World Vision Religious Charity Backtracks On Gay Marriage Move After Christians Withdraw Cash

World Vision is one of the largest relief and development organizations in the world
World Vision is one of the largest relief and development organizations in the world

NEW YORK -- A Washington-based religious charity has been forced to backtrack on a pledge to allow the hiring of employees in same-sex marriages, after Christians denounced the move as the work of the Devil.

World Vision, one of the biggest charities in the US, which asks donors to sponsor hungry children, said early this week that it was to broaden its recruitment pool to include gay married Christians as a gesture of unity for a faith that has been riven by the issue of same-sex marriage.

However rather than approval, the charity received immediate censure, with the faithful declaring on social networks and in online message boards that they had cancelled their sponsorships with the organisation.

Less than two days after making the announcement, World Vision, which boasts an annual budget of $1 billion, backpedalled on the decision, calling it “a mistake”.

On reversing the move, World Vision president Richard Stearns told Christianity Today, “We feel pain and a broken heart for the confusion we caused for many friends who saw this policy change as a strong reversal of World Vision's commitment to biblical authority, which it was not intended to be."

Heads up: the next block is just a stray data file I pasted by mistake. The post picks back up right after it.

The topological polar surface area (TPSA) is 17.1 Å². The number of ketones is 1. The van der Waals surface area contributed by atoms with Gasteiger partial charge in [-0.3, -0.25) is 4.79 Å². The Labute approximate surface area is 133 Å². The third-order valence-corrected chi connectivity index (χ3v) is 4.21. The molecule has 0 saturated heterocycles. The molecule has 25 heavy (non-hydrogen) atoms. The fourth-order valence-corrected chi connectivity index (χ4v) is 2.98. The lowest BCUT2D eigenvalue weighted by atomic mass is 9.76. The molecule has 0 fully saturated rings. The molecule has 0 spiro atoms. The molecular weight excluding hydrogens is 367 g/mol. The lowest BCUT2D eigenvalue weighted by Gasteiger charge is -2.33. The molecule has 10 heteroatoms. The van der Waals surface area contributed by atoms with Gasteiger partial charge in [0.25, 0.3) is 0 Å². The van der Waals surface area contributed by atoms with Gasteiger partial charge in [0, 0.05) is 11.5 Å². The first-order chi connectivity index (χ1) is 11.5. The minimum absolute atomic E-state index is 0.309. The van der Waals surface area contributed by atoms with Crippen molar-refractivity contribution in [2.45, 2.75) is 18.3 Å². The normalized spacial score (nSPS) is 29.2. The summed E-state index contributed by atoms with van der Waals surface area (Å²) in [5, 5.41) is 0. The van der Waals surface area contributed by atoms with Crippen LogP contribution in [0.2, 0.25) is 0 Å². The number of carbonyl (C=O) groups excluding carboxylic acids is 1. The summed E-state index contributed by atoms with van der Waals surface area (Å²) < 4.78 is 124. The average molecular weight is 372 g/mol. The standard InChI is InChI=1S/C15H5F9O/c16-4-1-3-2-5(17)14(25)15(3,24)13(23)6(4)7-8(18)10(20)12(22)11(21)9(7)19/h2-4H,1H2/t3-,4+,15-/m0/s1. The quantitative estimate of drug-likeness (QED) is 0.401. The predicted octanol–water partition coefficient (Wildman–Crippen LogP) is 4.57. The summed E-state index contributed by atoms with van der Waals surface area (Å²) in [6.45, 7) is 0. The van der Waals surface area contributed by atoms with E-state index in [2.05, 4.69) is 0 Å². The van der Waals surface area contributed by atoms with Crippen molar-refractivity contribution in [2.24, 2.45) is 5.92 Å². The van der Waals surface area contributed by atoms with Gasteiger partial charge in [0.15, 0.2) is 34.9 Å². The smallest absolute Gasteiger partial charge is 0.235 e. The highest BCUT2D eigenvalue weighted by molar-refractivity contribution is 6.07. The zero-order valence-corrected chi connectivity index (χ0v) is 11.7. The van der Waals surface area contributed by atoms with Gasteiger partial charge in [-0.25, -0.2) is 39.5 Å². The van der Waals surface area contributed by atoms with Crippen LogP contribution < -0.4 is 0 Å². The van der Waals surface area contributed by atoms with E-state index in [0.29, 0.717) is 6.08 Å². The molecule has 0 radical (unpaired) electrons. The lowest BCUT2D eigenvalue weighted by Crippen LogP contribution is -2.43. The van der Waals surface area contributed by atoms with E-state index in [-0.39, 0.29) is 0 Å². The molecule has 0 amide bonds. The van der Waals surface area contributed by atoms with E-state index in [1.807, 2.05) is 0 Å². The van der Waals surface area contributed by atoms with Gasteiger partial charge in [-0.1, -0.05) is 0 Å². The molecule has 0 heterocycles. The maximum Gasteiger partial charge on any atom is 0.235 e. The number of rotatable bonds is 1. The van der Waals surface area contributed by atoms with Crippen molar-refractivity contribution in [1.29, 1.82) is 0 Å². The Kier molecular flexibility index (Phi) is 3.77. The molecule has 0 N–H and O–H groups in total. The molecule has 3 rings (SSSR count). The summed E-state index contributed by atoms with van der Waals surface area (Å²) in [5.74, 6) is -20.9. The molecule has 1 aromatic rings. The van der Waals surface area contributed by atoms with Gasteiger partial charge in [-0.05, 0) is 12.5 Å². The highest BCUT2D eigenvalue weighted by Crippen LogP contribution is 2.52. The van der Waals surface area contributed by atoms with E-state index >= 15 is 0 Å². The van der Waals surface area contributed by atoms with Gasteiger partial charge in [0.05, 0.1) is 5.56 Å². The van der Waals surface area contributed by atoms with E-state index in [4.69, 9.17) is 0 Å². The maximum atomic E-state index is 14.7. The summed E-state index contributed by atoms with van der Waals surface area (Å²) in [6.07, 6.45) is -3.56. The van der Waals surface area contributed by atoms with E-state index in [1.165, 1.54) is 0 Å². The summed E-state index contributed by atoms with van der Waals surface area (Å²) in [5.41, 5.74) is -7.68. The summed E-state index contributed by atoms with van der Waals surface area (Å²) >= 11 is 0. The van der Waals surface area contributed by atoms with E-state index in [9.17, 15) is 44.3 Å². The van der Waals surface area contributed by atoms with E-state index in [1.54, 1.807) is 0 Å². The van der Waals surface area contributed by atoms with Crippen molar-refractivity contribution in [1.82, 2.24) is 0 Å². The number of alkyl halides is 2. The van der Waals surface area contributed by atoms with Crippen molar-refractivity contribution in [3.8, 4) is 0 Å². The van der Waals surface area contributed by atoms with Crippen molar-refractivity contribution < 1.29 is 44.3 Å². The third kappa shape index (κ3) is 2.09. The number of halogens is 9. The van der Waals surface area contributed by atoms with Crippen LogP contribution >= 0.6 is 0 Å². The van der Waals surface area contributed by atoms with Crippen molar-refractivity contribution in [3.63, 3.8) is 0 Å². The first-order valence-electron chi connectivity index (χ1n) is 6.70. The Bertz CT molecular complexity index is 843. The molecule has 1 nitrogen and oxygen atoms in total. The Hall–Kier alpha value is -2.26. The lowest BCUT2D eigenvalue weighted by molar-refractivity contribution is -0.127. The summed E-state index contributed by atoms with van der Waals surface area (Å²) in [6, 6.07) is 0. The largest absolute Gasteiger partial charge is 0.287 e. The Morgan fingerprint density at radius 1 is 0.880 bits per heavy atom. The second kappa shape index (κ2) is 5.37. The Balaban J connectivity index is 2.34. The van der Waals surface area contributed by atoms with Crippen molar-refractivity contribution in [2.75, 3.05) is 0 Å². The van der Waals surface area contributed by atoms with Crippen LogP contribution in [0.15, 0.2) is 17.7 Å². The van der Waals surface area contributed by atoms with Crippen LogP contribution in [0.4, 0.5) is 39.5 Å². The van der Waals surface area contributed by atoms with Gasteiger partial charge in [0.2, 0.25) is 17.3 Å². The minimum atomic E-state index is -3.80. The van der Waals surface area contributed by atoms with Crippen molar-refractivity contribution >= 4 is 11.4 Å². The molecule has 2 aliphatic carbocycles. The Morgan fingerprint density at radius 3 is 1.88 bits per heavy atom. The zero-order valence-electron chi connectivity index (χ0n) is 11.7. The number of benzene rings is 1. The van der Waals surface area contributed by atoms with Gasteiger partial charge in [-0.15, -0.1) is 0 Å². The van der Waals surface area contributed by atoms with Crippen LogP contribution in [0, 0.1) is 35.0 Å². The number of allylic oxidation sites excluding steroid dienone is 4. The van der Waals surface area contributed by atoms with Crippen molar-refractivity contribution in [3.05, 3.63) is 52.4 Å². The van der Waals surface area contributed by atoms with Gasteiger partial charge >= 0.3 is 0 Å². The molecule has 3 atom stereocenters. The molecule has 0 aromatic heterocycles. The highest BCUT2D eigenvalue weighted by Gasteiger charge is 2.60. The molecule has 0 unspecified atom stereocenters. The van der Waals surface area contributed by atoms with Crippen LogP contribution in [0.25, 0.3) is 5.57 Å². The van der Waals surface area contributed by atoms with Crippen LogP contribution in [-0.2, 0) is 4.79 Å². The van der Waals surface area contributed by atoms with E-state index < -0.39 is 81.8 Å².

"Rather than creating more unity [among Christians], we created more division, and that was not the intent," he added.

Speaking to the New York Times on Thursday, Stearns went further, calling the move “a mistake in judgement”. He also added that “several thousand” sponsorships had been cancelled by Christians in just two days.

The difficulty for such a large charity as World Vision is clear: the organisation boasts scores of different denominations, from Episcopal to Presbyterian, many of which have already made the decision to accept same-sex marriage.

World Vision’s attempt to be neutral on the issue was designed to allow for doctrinal differences within the disparate denominations, however the debate over same-sex marriage, it seems, is too much of a divisive issue to allow for any form of non-alignment.

Still, the vehemence of the backlash is likely to have caught the charity’s board by surprise, with such Christian luminaries as the president of the Southern Baptist Theological Seminary calling the decision as “disaster” and Franklin Graham, the son of Billy Graham, accusing World Vision of ducking “their responsibility to fidelity to God’s word”.

The furore in the US comes as Britain prepares to celebrate the country's first gay marriage ceremonies following a change in the law last year.